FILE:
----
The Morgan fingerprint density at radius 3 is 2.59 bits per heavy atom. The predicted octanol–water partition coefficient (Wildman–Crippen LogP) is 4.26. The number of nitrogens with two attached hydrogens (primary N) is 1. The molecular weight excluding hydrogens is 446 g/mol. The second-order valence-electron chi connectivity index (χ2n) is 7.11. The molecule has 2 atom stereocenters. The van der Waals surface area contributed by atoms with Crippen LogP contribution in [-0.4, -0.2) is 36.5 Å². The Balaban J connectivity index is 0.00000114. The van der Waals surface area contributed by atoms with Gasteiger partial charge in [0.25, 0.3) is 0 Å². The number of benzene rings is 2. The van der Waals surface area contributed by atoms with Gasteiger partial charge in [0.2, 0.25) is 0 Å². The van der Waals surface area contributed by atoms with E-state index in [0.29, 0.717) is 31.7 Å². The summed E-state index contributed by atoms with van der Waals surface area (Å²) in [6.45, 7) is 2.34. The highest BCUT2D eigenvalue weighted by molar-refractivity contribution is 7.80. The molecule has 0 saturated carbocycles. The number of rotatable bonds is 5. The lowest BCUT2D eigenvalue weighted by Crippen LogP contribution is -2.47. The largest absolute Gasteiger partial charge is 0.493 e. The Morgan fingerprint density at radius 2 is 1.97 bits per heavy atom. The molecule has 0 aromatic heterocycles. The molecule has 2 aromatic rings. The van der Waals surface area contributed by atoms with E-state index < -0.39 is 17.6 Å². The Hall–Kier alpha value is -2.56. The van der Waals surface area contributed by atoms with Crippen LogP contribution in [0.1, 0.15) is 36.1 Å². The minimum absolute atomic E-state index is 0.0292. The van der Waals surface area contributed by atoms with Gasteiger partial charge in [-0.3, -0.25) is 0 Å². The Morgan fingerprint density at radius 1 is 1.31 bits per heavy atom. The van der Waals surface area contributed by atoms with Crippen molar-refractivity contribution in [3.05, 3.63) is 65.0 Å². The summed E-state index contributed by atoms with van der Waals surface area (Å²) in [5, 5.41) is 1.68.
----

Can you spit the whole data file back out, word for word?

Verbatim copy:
The Morgan fingerprint density at radius 3 is 2.59 bits per heavy atom. The predicted octanol–water partition coefficient (Wildman–Crippen LogP) is 4.26. The number of nitrogens with two attached hydrogens (primary N) is 1. The molecular weight excluding hydrogens is 446 g/mol. The second-order valence-electron chi connectivity index (χ2n) is 7.11. The molecule has 2 atom stereocenters. The van der Waals surface area contributed by atoms with Crippen LogP contribution in [-0.4, -0.2) is 36.5 Å². The Balaban J connectivity index is 0.00000114. The van der Waals surface area contributed by atoms with Gasteiger partial charge in [0.25, 0.3) is 0 Å². The number of benzene rings is 2. The van der Waals surface area contributed by atoms with Gasteiger partial charge in [0.2, 0.25) is 0 Å². The van der Waals surface area contributed by atoms with E-state index in [0.29, 0.717) is 31.7 Å². The summed E-state index contributed by atoms with van der Waals surface area (Å²) in [6.45, 7) is 2.34. The highest BCUT2D eigenvalue weighted by molar-refractivity contribution is 7.80. The molecule has 0 saturated carbocycles. The number of rotatable bonds is 5. The lowest BCUT2D eigenvalue weighted by Crippen LogP contribution is -2.47. The largest absolute Gasteiger partial charge is 0.493 e. The Morgan fingerprint density at radius 2 is 1.97 bits per heavy atom. The molecule has 0 aromatic heterocycles. The molecule has 2 aromatic rings. The van der Waals surface area contributed by atoms with E-state index < -0.39 is 17.6 Å². The Hall–Kier alpha value is -2.56. The van der Waals surface area contributed by atoms with Crippen LogP contribution in [0.1, 0.15) is 36.1 Å². The minimum absolute atomic E-state index is 0.0292. The van der Waals surface area contributed by atoms with Gasteiger partial charge in [-0.3, -0.25) is 0 Å². The Morgan fingerprint density at radius 1 is 1.31 bits per heavy atom. The van der Waals surface area contributed by atoms with Crippen molar-refractivity contribution in [3.05, 3.63) is 65.0 Å². The summed E-state index contributed by atoms with van der Waals surface area (Å²) in [5, 5.41) is 1.68.